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Djam Karet - The Devouring CD (album) cover

THE DEVOURING

Djam Karet

 

Eclectic Prog

3.68 | 57 ratings

From Progarchives.com, the ultimate progressive rock music website

Bonnek
Special Collaborator
Prog Metal Team
2 stars Djam Karet has been around since the late 80's, conceived in a period of psychedelic rock rebirth that also spawned better-known bands such as Porcupine Tree and Ozric Tentacles. Fans of the instrumental side of Porcupine Tree's 90s albums should definitely check this band out, and so should Tentacles heads that want something less bouncy for a change. However, contrary to most opinions I wouldn't recommend the "Devouring".

The album is one of the longest and most varied in DK's career and it gives an ample demonstration of what this band is all about, and that's mixing King Crimson guitar parts with a Floydian spaceyness, lots of jamming, ambient experimentations. My disagreement with this albums comes from the band's attempt to focus on composition rather then freely flowing improvisations. It all starts very well with "Night of the Mexican Goat Sucker" and "Forbidden by Rule", also ambient pieces such as "Myth of a White Jesus" are up to their usual standard. However, it generally sounds as if the band wanted to do an instrumental symphonic prog album, which is IMO not their strength. It results in rather fluffy and cheesy material such as "Lost but not Forgotten", "The River of No Return", "Room 40" and "Old Soldier's Disease". Also the use of cliché bee-buzzing prog synths is very prominent on this material. Not a good thing.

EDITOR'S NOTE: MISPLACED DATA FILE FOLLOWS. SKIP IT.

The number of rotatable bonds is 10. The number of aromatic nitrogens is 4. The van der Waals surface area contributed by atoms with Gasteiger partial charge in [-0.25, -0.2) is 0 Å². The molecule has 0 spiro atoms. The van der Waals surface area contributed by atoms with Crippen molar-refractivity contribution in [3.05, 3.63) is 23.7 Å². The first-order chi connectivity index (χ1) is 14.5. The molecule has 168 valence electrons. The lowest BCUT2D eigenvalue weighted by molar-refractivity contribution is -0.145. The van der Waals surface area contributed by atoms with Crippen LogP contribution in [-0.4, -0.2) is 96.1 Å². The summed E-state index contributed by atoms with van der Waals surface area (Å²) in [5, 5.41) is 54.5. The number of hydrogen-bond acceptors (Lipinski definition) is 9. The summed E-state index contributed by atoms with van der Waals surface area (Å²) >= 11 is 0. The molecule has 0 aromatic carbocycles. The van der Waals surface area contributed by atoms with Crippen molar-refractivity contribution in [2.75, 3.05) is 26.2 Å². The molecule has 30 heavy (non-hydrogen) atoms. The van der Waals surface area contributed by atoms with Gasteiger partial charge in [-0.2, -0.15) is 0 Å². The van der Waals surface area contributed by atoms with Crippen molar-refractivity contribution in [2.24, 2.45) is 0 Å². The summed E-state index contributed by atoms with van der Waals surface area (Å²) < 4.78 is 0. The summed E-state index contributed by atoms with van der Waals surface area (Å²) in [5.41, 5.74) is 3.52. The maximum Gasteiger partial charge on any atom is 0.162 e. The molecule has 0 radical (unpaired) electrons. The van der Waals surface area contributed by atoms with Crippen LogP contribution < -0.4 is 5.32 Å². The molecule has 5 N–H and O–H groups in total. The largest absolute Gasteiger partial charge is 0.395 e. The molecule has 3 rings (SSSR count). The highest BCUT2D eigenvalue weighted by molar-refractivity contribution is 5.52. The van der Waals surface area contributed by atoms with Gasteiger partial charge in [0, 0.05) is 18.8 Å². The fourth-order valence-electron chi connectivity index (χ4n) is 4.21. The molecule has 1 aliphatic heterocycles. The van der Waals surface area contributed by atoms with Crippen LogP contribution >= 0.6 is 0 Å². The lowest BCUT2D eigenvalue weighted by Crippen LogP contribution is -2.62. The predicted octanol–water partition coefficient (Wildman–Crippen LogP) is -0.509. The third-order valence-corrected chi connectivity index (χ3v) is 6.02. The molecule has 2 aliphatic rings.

I can imagine this album could be a good introduction to Djam Karet for symphonic prog oriented listeners. After all it's very diverse, light-hearted, well-played and dynamic. But I simply don't like it much, actually it's the only Djam Karet album I'm not much enthused about. I would rather recommend "Burning The Hard City", "Suspension & Displacement", "NDA" or "Heavy Soul Sessions". 5/10

Bonnek | 2/5 |

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